Monday, 21 December 2009

Inilog, Biya and Christo.

Farewell Philippines and hello Japan, but before we go, thanks for the memories. Oh, and the culture shock too. Herewith a brief guide to cock fighting.

1: Ok if animal welfare is your thing then look away because things here are going to get ugly. We're starting off with cock fighting. Nope, that is not two men you dislike settling their differences over a match of fisticuffs. No siree, this here is one of the national obsessions. First up, you're gonna need a cock. Ignore the obvious pun, it gets tiresome. Next up you will need to put your your erm, rooster, on a diet of vitamins and top grade feed and then exercise him regularly. That will include sparring sessions, with a leather glove and then later, with your other cockerels if you have any. This routine will go on for about a year. You will then take your fattened bird to the cock ring pit one Sunday and pit him against another. Your cockerel will be a thing of great beauty by the time it makes it into the ring; it's plumage proud and pristine. And to be fair this bird will be like a cherished pet to you. After all, you have fed it, exercised it, invested in it and groomed it for a year or so. But then again, it might just win the battle you are about to pitch it into. And if it wins, then you're gonna have a whole lot of cash in your pocket. And if it loses, well then the winner takes all. Including your dead bird which will go on the grill quicker than you can say "Bon appetite."

2: So we're in the ring now. Next up you'll need to strap a curved blade onto the left leg of your cockerel. The blade is about two inches (or 50mm if you prefer) long, and it will be sharp enough to carve to a chicken. Literally. Once you get your bird into the ring you and the other breeder will hold your roosters at chest height and get them to go at each other for a bit. Rile them up. Make 'em angry. And vicious. This is done to create a bit of blood lust and crowd will go wild. They'll be betting like crazy. And the roosters will spit feathers. The anticipation of the fight will grow with every feather that comes away on each peck. All the while the Christo (so called because of the way he stands with his arms outstretched in either direction whilst he registers the bets) will be taking wagers from every direction. And the amazing thing is that none of these bets will be written down, they will all be remembered. Every bet, every denomination, every punter's face lest he try and shuffle out the back door if things are going badly. The bets will be placed on either Inilog or Biya. For reference, Biya is the favourite (easy to remember: Beer is Best) and attracts odds of 1:1. Inilog pays a bit better, but not that much better.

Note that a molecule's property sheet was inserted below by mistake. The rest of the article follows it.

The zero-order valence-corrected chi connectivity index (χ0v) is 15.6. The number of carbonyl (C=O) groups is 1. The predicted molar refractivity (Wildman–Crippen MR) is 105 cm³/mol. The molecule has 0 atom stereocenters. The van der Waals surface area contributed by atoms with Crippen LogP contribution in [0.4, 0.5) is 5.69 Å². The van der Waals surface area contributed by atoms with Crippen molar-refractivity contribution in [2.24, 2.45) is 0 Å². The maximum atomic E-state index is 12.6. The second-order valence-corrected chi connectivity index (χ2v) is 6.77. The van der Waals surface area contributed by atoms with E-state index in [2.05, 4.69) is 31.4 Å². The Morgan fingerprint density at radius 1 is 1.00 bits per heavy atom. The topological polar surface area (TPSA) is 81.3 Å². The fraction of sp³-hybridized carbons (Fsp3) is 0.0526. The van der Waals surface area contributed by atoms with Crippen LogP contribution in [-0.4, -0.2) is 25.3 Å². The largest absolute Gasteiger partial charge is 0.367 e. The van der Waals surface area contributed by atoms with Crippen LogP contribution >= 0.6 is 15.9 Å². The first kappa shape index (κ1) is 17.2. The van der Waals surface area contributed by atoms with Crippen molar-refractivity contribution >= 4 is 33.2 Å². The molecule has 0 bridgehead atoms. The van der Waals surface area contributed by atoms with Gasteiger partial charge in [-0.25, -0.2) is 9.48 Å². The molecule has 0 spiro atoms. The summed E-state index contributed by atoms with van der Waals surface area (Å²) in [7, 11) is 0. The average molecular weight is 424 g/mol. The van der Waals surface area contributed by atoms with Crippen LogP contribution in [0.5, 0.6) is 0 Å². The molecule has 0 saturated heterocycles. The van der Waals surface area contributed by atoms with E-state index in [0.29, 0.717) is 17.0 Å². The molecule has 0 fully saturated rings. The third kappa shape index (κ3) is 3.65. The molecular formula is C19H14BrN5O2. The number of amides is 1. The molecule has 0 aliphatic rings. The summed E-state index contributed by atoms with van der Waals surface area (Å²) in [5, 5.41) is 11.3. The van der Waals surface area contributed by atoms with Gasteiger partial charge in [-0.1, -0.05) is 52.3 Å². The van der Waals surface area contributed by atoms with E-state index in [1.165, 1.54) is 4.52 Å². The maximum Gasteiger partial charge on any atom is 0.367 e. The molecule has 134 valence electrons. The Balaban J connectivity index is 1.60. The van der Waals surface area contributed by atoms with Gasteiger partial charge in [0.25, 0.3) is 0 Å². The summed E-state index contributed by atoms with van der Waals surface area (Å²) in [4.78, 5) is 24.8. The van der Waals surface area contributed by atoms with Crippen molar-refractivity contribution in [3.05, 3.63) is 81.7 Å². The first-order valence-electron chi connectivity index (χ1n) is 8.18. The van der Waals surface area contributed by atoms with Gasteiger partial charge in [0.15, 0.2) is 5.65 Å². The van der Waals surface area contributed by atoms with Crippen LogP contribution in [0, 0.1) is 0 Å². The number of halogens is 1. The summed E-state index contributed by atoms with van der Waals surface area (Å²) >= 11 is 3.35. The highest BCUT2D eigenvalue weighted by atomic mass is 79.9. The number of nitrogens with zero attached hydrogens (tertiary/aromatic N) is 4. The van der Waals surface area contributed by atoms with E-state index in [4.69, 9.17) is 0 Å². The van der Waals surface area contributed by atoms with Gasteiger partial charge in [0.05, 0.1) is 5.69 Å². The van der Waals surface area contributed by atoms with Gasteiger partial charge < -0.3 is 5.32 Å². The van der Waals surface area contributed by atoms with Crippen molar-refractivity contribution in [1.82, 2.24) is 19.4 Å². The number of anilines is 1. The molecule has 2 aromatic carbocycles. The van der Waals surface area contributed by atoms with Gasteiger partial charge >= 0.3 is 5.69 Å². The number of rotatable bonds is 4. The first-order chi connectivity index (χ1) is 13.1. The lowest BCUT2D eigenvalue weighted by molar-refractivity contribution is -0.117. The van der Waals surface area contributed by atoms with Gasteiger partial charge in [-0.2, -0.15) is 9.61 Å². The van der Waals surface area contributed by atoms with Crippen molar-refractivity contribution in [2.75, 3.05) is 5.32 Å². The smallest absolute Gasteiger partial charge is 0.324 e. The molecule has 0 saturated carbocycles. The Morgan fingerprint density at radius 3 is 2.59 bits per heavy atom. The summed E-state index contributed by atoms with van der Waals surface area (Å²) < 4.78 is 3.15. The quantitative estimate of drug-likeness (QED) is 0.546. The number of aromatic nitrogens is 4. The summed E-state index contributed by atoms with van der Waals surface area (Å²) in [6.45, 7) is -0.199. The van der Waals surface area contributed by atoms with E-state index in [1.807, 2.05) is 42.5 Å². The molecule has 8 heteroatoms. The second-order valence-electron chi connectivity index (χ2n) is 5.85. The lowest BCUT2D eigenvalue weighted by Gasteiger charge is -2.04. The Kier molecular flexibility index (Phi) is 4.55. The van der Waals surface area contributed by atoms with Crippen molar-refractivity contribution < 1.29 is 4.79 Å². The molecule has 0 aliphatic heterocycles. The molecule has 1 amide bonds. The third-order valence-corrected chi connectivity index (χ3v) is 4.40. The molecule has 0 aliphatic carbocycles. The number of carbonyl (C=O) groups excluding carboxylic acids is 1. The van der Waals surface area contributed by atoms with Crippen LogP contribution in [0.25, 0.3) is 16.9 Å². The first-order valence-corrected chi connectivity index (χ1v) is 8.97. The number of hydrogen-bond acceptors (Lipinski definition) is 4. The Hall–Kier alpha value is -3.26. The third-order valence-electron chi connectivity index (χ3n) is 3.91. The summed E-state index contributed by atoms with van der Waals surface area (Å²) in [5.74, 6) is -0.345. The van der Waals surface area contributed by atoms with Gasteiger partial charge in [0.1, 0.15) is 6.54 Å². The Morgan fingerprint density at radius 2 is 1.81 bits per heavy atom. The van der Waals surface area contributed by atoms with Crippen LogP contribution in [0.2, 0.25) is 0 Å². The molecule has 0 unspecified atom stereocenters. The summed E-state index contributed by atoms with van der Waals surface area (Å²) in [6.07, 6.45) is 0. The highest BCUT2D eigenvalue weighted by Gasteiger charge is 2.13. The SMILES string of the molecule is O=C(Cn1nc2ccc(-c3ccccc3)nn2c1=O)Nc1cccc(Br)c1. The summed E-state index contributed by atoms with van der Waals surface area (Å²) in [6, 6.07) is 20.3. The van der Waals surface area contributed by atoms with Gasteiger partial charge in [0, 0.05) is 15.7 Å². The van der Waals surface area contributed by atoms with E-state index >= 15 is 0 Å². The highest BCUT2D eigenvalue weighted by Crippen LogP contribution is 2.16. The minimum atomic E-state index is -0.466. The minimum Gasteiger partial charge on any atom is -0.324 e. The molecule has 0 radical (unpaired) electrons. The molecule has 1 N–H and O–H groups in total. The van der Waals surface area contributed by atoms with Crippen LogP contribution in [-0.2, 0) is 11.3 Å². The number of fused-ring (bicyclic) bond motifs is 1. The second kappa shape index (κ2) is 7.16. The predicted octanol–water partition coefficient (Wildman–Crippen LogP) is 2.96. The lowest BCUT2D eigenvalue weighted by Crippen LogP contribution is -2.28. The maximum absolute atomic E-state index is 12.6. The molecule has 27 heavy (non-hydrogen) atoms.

3: After the bets are in it is time for a fight. It is a bit like watching The Highlander really. You know that "There can be only one," and you also know that there will be a whole lot of blades and blood. It is brutal. It is cruel. Throw some money in and it is addictive too. The best seats in the stadium are reserved for high rollers. Sometimes they will wager a million piso or more. That's more than GBP10 000.00. Admittedly that is not an every match occurrence by any means. But it can happen. It is big business.

4: But back to the business in the ring. The average match will last about two or three minutes. Sometimes they are quicker, sometimes longer. It is usually not long at all before one of the birds gets the upper hand though. There is a referee present (Coyme's Decision is Final reads the sign, I thought it would be more appropriate to change the "Coyme" to "Death's" myself) and when it looks like the end is nigh for one of the birds the ref will lift both birds up and get them to attack each other again. Invariably the losing bird will be slowly pecked to a bloodied mess before making its way to the kitchen. At the end of the match a final and discrete stab to the heart will be administered to the losing bird with the blade attached to it's leg. We watched the cock fighting in Dumaguete. In the three hours or so were there there must have been about thirty matches or so. We arrived late and left early. According to one local we spoke to, each Sunday there will about 100 matches in that one arena, and every town has one. That is a whole lot of chicken.

5: It is pretty strange witnessing all this at first. The adrenaline the air, the Christo taking bets, the money being exchanged and the gore of the fights. And then there is the fate of the roosters. The term "Nice guys finish last" takes on a whole new meaning. If they are lucky they may die quickly. If they are unlucky they might win and then die from their wounds later, or be blinded in the fight, or indeed even live to fight another day. One cab driver told us he had a rooster that had won four fights, he was grooming it for it's fifth. As for the losing trainer, he accepts his fate dutifully. There is no acrimony or animosity. The cadaver of the losing chicken goes to the winning trainer. Outside on the street the smell of a barbecue wafts gently into the arena. Did we bet? Of course. How much? So little that no one wanted to take our bets, hey, we're travelling. Is it addictive? Kind of yes. But personally the cruelty factor overrides it all for me. I like chickens. Mostly with chilli and a bit of lime, but preferably without the excess adrenaline.

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